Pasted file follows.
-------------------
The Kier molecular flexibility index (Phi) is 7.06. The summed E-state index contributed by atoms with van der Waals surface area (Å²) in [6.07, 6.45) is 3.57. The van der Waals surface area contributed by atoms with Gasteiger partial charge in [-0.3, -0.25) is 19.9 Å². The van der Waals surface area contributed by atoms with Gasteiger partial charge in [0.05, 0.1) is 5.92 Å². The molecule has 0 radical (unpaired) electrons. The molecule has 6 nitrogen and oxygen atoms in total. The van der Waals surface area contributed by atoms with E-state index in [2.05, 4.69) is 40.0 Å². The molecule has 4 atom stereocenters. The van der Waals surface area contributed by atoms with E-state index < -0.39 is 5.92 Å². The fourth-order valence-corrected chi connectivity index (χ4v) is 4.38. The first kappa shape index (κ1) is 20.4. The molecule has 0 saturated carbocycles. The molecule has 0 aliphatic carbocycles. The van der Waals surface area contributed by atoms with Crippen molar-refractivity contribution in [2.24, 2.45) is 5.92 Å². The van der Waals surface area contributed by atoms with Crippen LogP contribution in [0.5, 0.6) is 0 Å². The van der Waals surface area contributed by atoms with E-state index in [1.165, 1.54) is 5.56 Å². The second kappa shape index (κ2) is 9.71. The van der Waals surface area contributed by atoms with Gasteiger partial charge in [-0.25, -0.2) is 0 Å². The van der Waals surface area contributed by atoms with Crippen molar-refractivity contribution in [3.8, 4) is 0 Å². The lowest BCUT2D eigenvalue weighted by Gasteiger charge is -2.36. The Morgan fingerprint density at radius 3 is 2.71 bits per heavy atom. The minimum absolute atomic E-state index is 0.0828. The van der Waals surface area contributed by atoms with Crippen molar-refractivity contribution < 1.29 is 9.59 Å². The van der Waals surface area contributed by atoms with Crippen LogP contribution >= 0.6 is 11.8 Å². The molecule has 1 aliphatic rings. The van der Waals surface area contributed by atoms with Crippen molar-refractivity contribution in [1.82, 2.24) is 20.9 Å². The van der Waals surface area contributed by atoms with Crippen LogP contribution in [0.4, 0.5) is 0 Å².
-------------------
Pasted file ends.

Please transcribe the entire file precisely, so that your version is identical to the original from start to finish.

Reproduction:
The Kier molecular flexibility index (Phi) is 7.06. The summed E-state index contributed by atoms with van der Waals surface area (Å²) in [6.07, 6.45) is 3.57. The van der Waals surface area contributed by atoms with Gasteiger partial charge in [-0.3, -0.25) is 19.9 Å². The van der Waals surface area contributed by atoms with Gasteiger partial charge in [0.05, 0.1) is 5.92 Å². The molecule has 0 radical (unpaired) electrons. The molecule has 6 nitrogen and oxygen atoms in total. The van der Waals surface area contributed by atoms with E-state index in [2.05, 4.69) is 40.0 Å². The molecule has 4 atom stereocenters. The van der Waals surface area contributed by atoms with E-state index < -0.39 is 5.92 Å². The fourth-order valence-corrected chi connectivity index (χ4v) is 4.38. The first kappa shape index (κ1) is 20.4. The molecule has 0 saturated carbocycles. The molecule has 0 aliphatic carbocycles. The van der Waals surface area contributed by atoms with Crippen molar-refractivity contribution in [2.24, 2.45) is 5.92 Å². The van der Waals surface area contributed by atoms with Crippen LogP contribution in [0.5, 0.6) is 0 Å². The van der Waals surface area contributed by atoms with E-state index in [1.165, 1.54) is 5.56 Å². The second kappa shape index (κ2) is 9.71. The van der Waals surface area contributed by atoms with Gasteiger partial charge in [-0.25, -0.2) is 0 Å². The van der Waals surface area contributed by atoms with Crippen molar-refractivity contribution in [3.8, 4) is 0 Å². The lowest BCUT2D eigenvalue weighted by Gasteiger charge is -2.36. The Morgan fingerprint density at radius 3 is 2.71 bits per heavy atom. The minimum absolute atomic E-state index is 0.0828. The van der Waals surface area contributed by atoms with Crippen molar-refractivity contribution < 1.29 is 9.59 Å². The van der Waals surface area contributed by atoms with Crippen LogP contribution >= 0.6 is 11.8 Å². The molecule has 1 aliphatic rings. The van der Waals surface area contributed by atoms with Crippen molar-refractivity contribution in [1.82, 2.24) is 20.9 Å². The van der Waals surface area contributed by atoms with Crippen LogP contribution in [0.4, 0.5) is 0 Å².